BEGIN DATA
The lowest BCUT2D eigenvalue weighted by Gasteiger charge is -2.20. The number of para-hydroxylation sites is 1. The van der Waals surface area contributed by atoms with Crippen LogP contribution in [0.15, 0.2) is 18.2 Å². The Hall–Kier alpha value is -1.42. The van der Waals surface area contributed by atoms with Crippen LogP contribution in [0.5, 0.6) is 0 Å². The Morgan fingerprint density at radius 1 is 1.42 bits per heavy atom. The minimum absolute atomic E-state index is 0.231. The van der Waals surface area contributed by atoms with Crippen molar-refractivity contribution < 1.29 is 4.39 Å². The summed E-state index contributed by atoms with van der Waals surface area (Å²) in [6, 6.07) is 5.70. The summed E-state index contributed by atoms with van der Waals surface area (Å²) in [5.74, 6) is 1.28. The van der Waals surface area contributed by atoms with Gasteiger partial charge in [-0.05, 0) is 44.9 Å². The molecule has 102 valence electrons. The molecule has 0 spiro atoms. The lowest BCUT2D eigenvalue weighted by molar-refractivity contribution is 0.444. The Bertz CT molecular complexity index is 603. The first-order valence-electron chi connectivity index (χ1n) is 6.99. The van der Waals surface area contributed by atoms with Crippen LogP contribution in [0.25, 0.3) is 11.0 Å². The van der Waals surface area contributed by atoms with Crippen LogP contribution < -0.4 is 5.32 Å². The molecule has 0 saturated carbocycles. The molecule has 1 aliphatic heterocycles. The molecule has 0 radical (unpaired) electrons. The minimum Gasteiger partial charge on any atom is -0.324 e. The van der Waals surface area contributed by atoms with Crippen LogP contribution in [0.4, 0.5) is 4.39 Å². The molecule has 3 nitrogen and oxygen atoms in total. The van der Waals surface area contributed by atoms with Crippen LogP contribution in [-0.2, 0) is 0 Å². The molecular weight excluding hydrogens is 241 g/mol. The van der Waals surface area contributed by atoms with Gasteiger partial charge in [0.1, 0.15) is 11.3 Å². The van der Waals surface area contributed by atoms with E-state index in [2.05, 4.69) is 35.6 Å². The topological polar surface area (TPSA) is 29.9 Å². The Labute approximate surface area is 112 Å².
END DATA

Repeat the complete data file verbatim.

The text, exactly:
The lowest BCUT2D eigenvalue weighted by Gasteiger charge is -2.20. The number of para-hydroxylation sites is 1. The van der Waals surface area contributed by atoms with Crippen LogP contribution in [0.15, 0.2) is 18.2 Å². The Hall–Kier alpha value is -1.42. The van der Waals surface area contributed by atoms with Crippen LogP contribution in [0.5, 0.6) is 0 Å². The Morgan fingerprint density at radius 1 is 1.42 bits per heavy atom. The minimum absolute atomic E-state index is 0.231. The van der Waals surface area contributed by atoms with Crippen molar-refractivity contribution < 1.29 is 4.39 Å². The summed E-state index contributed by atoms with van der Waals surface area (Å²) in [6, 6.07) is 5.70. The summed E-state index contributed by atoms with van der Waals surface area (Å²) in [5.74, 6) is 1.28. The van der Waals surface area contributed by atoms with Gasteiger partial charge in [-0.05, 0) is 44.9 Å². The molecule has 102 valence electrons. The molecule has 0 spiro atoms. The lowest BCUT2D eigenvalue weighted by molar-refractivity contribution is 0.444. The Bertz CT molecular complexity index is 603. The first-order valence-electron chi connectivity index (χ1n) is 6.99. The van der Waals surface area contributed by atoms with Crippen LogP contribution in [0.25, 0.3) is 11.0 Å². The van der Waals surface area contributed by atoms with Crippen LogP contribution < -0.4 is 5.32 Å². The molecule has 0 saturated carbocycles. The molecule has 1 aliphatic heterocycles. The molecule has 0 radical (unpaired) electrons. The minimum Gasteiger partial charge on any atom is -0.324 e. The van der Waals surface area contributed by atoms with Crippen LogP contribution in [0.4, 0.5) is 4.39 Å². The molecule has 3 nitrogen and oxygen atoms in total. The van der Waals surface area contributed by atoms with Crippen LogP contribution in [-0.2, 0) is 0 Å². The molecular weight excluding hydrogens is 241 g/mol. The van der Waals surface area contributed by atoms with Gasteiger partial charge in [0.1, 0.15) is 11.3 Å². The van der Waals surface area contributed by atoms with E-state index in [2.05, 4.69) is 35.6 Å². The topological polar surface area (TPSA) is 29.9 Å². The Labute approximate surface area is 112 Å².